Why a fullback doesn't make sense for Cowboys

December, 4, 2013
12/04/13
10:55
AM ET
IRVING, Texas -- The Dallas Cowboys seemed to make a lot of fans happy on Tuesday when they signed a fullback. It wasn’t Lawrence Vickers, which still had some upset, but at least Tyler Clutts actually has played fullback in an NFL game.

To me, however, the signing does not make a lot of sense.

The Cowboys’ pro personnel department deserves a lot of credit for finding guys. George Selvie, Nick Hayden and Jarius Wynn have all helped this year. You can go back to last year for guys like Ernie Sims, Sterling Moore and Eric Frampton. And who can forget the Laurent Robinson signing?

This is not a knock on Clutts, who was described by a personnel chief as a “workmanlike lead blocker.” He might be another solid find. I just don’t see how he fits in what the Cowboys do well in their running game.

The weather will be cold in Chicago on Monday. It could be cold when the Cowboys play the Washington Redskins. And Jason Garrett keeps saying you want to be a physical team in December. I get all of that, but what the Cowboys do best when they run the ball is spread the field with three wide receivers.

Maybe it’s the curse of Tony Fiammetta, another pro department find who helped DeMarco Murray bust out in 2011. The fullback is a revered spot around here, going back to Walt Garrison and leading us to Daryl Johnston.

But it is also a dying position with offenses designed to pass the ball more or run out of “11 personnel,” like the Cowboys.

The Cowboys offensive line is not the ‘90s version of the Cowboys’ line. They do not overpower people. The scheme is not really a power scheme. They look to create creases, not gaping holes. Nate Newton and Larry Allen are not walking through that door to do that.

Murray is averaging 5.5 yards per carry for his career when he runs out of three-wide receiver looks. This year the Cowboys have gained 531 yards on 114 carries and scored five touchdowns out of 11 personnel. Against the Raiders they had 92 yards on 11 carries in 11 personnel. Lance Dunbar’s 45-yard run came out of 11 personnel. Even without that run the Cowboys averaged 4.7 yards a pop when they ran out of three-wides.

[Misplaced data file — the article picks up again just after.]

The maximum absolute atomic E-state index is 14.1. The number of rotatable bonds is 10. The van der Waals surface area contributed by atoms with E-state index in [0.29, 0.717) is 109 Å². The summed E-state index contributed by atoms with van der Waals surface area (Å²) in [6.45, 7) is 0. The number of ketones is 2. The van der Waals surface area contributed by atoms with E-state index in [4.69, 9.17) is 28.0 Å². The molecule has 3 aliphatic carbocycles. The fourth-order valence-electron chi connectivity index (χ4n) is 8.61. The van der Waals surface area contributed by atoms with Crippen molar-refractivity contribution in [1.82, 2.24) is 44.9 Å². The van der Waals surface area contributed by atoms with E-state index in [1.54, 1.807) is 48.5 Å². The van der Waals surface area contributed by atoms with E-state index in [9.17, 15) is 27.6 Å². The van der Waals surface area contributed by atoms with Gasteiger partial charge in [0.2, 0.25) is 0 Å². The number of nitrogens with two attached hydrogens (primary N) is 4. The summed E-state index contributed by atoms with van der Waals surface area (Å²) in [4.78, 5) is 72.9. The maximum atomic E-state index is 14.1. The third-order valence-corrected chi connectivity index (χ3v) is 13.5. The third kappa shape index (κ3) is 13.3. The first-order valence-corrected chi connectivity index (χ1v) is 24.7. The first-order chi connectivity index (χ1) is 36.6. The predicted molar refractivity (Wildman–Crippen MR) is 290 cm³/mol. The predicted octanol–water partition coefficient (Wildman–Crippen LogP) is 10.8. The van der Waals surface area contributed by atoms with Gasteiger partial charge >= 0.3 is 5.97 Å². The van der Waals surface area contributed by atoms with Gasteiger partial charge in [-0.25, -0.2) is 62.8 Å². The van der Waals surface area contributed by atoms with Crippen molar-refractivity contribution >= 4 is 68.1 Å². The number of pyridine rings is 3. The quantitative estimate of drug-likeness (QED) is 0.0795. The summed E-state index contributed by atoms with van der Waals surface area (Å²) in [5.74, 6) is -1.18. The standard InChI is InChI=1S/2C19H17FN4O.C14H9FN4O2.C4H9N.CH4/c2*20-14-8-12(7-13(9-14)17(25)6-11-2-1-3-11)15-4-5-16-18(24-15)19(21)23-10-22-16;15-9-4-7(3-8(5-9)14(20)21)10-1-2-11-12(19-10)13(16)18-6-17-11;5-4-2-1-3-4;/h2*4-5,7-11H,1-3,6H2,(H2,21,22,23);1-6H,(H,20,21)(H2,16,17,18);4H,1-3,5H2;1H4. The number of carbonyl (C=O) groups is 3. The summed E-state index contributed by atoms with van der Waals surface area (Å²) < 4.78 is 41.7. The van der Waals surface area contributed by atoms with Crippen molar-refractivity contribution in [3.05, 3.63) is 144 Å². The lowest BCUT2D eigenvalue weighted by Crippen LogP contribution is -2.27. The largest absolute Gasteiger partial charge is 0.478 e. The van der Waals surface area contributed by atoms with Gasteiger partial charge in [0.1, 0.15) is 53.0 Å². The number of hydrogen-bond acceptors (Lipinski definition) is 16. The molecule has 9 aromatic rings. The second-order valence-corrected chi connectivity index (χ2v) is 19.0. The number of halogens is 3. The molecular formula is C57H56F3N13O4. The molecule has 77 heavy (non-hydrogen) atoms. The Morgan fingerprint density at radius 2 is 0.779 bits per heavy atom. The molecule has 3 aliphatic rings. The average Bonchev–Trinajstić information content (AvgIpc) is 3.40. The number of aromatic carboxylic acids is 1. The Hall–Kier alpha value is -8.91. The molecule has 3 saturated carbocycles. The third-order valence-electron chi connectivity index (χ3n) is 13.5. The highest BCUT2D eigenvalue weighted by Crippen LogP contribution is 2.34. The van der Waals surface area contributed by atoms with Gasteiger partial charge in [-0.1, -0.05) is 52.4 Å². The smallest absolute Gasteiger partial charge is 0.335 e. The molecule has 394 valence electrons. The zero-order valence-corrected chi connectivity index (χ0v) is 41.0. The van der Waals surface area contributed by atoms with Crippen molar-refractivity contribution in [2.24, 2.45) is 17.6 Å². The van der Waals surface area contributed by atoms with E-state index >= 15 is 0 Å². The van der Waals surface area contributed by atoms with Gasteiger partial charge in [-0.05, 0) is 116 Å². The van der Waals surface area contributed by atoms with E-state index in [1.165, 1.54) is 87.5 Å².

So this brings me to Clutts. Will he play five snaps a game? Is it worth it? Was using a tight end or linebacker Kyle Bosworth at fullback that bad? Not really.

The Cowboys could have gone a number of different ways in replacing Dunbar, who was placed on injured reserve Tuesday with a knee injury. They worked out Clutts and a handful of other runners that have barely made their mark in the NFL. Would any of those guys helped? If you’re going to look for a runner, find a tested runner -- even one that has not played this year -- who might have six weeks left in him.

The better move would have been to poach from a practice squad. They did it late last year with tackle Darrion Weems. Maybe he develops into a backup. Maybe he never develops. But they at least had the chance to develop a player. They could look at any position really. In my Five Wonders post, I wondered why they don’t add a No. 3 quarterback for the stretch run. He’d be inactive for the final four games anyway, so at least get a guy in here to learn how they do things as they head into the offseason.

Maybe Clutts will help the running game, but statistics suggest otherwise.

Todd Archer

ESPN Dallas Cowboys reporter

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